2. "Michigan Death and Burials, 1800-1995." Index, FamilySearch ( accessed 11 April 2011. Entry for Rachel Alexander, died 30 August 1960 citing Death Records; reference 893, FHL film 1,954,714; Index entries derived from digital copies of original and compiled records.

Friday, April 1, 2011

Whatever Happened to Rachel Shiflet? Part II

Front (L-R): Esther Vore, Rachel Shiflet, Grace Vore;
Rear: Hugh Vore, Mary Vore
In my previous post about Rachel Shiflet, I noted that not much seemed to be known about the background of this young foster child among the Vore children. Rachel is said to have arrived in the Vore home in October 1910. The sense that my grandmother, Esther Lavina, had about Rachel’s past was that she came from an unfit home, though apparently little was said about it.

The decennial US Federal Census had been conducted in April of 1910, prior to Rachel’s arrival at the Vore home. So by searching that census, I hoped that I might find Rachel living with her birth family—which would be truly ideal.

The 1910 Census does, indeed, list a two-year-old Rachel V. Shiflet in the rural community of Sodus, in Berrien County, Michigan (about ten miles from Bainbridge, where the Vores lived). Rachel is listed as the daughter of Frank E. Shiflet. Also listed are Frank’s wife, Emma N. Shiflet, and three other, older daughters (Ila, Elizabeth, and Maud). And with some brief study, we learn some other interesting things about this family that help to paint a fuller portrait of Rachel’s early home life:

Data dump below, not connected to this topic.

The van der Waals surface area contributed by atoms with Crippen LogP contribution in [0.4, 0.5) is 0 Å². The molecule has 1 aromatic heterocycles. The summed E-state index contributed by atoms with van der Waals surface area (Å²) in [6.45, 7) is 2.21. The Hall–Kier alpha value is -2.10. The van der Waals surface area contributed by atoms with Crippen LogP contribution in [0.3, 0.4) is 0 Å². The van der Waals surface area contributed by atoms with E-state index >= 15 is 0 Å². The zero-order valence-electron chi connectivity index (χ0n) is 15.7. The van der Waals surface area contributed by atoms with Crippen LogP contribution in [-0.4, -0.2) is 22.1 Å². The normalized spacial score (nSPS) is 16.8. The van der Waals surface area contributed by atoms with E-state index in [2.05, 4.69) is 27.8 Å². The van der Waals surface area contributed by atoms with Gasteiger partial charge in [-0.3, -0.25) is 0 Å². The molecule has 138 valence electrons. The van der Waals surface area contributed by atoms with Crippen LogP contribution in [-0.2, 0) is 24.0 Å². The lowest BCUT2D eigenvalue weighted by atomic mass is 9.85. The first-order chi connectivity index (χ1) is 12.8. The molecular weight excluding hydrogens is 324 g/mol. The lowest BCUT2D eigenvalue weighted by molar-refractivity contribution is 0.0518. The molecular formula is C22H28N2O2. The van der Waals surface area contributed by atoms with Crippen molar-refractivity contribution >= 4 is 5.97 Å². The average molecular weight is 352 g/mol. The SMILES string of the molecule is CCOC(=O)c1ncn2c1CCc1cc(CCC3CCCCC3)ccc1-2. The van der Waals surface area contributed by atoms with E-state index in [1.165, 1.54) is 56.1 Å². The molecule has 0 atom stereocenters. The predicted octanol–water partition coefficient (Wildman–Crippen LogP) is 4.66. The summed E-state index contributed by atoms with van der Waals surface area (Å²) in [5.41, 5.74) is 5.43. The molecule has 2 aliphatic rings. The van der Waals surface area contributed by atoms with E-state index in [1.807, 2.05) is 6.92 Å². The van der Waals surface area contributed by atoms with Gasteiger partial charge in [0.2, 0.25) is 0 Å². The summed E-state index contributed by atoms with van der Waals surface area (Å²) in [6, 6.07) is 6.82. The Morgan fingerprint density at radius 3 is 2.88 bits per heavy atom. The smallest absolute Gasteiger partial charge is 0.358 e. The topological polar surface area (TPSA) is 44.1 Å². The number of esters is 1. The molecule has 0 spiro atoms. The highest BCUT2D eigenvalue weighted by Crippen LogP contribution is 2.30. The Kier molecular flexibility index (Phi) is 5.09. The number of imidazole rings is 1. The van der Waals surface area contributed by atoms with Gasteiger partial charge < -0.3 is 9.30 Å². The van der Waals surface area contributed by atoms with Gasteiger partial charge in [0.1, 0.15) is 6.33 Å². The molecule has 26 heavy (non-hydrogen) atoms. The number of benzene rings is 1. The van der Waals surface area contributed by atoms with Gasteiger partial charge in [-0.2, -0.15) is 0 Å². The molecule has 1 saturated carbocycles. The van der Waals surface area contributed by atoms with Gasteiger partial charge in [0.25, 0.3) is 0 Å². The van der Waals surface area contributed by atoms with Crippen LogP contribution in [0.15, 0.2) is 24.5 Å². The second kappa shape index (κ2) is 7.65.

1910 US Federal Census for Sodus, Berrien County, Michigan.

  • Frank and Emma had been married for 26 years, and this was the first marriage for both of them. So it is relatively safe to assume that Emma was also Rachel’s mother.
  • Emma had given birth to ten children, eight of whom were still living.
  • Rachel was the youngest child living in the household at the time.
  • Frank was a mason and cement worker.
So now we have a glimpse—a snapshot—of what is almost certainly Rachel’s birth family. We do not gain any clarity on what conditions in that family might have brought about a need to remove her to another home for that ten-year period. In fact we see what might seem on the surface to be a stable home: parents, married for many years; a father, seemingly gainfully employed. But the census alone provides very little detail from which to draw any substantive conclusions. And because of their sensitive nature, most likely any records of Rachel’s foster care that survive would be sealed.

In my next and final post about Rachel, I will explore what I found out about her after she left the care of the Vore family. Where did she live? Did she marry? And did she have children?